1.   8 C.F.R. § 103.5(a)(4) provided that “[a] motion that does not meet applicable requirements shall be dismissed.”

2.   In addition to causing Liu and Wong further trouble and expense in their effort to immigrate, the initial denial and subsequent delay in granting their green card applications arguably prevented them from bringing their son with them, because he turned twenty-one years of age on October 26, 1996.   Given the view we take of this case, see infra, we do not reach appellants' contention that the trial court erred in striking their claim for damages for the emotional injury they suffered from being separated from their son.

3.   The requested instruction would have told the jury that if Allen did not act in accordance with 8 C.F.R. § 103.5(a), “then you must find that she was negligent.”  (Emphasis added.)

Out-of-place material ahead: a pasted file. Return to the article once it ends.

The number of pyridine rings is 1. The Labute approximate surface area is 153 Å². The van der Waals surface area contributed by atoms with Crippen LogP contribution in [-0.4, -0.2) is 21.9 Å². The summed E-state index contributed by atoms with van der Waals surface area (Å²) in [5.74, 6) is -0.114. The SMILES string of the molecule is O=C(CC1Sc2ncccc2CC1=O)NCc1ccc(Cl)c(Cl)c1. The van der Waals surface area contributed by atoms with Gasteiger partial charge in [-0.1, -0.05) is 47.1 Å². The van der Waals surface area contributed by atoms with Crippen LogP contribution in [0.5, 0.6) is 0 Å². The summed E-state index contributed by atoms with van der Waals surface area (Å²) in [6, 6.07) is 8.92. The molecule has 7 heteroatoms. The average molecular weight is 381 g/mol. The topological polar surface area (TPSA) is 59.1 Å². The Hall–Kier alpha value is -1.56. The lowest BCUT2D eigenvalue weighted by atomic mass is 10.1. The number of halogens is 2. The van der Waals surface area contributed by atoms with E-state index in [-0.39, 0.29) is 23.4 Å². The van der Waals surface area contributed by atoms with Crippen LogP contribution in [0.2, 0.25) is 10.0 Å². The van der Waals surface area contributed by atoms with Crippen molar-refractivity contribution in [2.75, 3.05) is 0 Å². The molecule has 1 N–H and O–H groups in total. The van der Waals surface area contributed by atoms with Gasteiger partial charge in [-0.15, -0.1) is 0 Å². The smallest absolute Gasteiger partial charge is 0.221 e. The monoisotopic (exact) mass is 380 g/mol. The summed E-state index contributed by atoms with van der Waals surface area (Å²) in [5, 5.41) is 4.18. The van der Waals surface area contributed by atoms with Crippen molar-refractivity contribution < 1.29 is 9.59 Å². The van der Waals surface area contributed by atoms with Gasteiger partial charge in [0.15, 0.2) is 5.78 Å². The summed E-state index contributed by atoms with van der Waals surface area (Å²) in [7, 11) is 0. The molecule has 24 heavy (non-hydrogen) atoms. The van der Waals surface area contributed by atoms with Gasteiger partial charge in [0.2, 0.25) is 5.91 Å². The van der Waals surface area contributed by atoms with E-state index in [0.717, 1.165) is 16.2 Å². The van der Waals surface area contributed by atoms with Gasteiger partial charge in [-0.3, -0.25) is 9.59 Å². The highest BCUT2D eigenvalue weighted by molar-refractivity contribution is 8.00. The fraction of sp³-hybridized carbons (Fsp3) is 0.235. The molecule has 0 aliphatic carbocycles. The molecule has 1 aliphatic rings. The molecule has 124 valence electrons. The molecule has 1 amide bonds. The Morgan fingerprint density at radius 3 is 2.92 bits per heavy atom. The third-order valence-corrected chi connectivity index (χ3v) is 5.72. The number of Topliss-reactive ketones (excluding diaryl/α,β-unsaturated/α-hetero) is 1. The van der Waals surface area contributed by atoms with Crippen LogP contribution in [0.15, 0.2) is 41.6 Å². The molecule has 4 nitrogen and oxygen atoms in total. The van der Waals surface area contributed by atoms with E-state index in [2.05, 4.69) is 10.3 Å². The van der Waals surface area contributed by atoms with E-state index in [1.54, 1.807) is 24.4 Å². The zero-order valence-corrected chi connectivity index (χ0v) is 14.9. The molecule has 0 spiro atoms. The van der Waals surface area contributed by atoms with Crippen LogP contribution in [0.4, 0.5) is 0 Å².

4.   Allen elaborated on that explanation as follows:Because at that time I looked at it, it was such a glaring error, so obvious.   That was such a bad mistake by the INS, and I would say anybody who got that would say, “Oh, gee, this is-Susan Allen, I'm sorry, you are right.”   They would turn around and fix it. I thought any reasonable person would have done it.   And this had happened to me before in other cases, and I made phone calls, written letters and turned things around, and those thing[s] come back immediately.   A motion, it goes through the formal process.   They go into the file, set it up, and ․ also when you do that with the Government, sometimes they look at it [as a] more threatening, more serious threatening gesture.   So, you just do this informal communication.   And with me it had worked before, and I took that route.In Allen's experience, the INS could “ignore” a formal reconsideration motion for so long that it “becomes meaningless because by the time they look at it, everything is over.”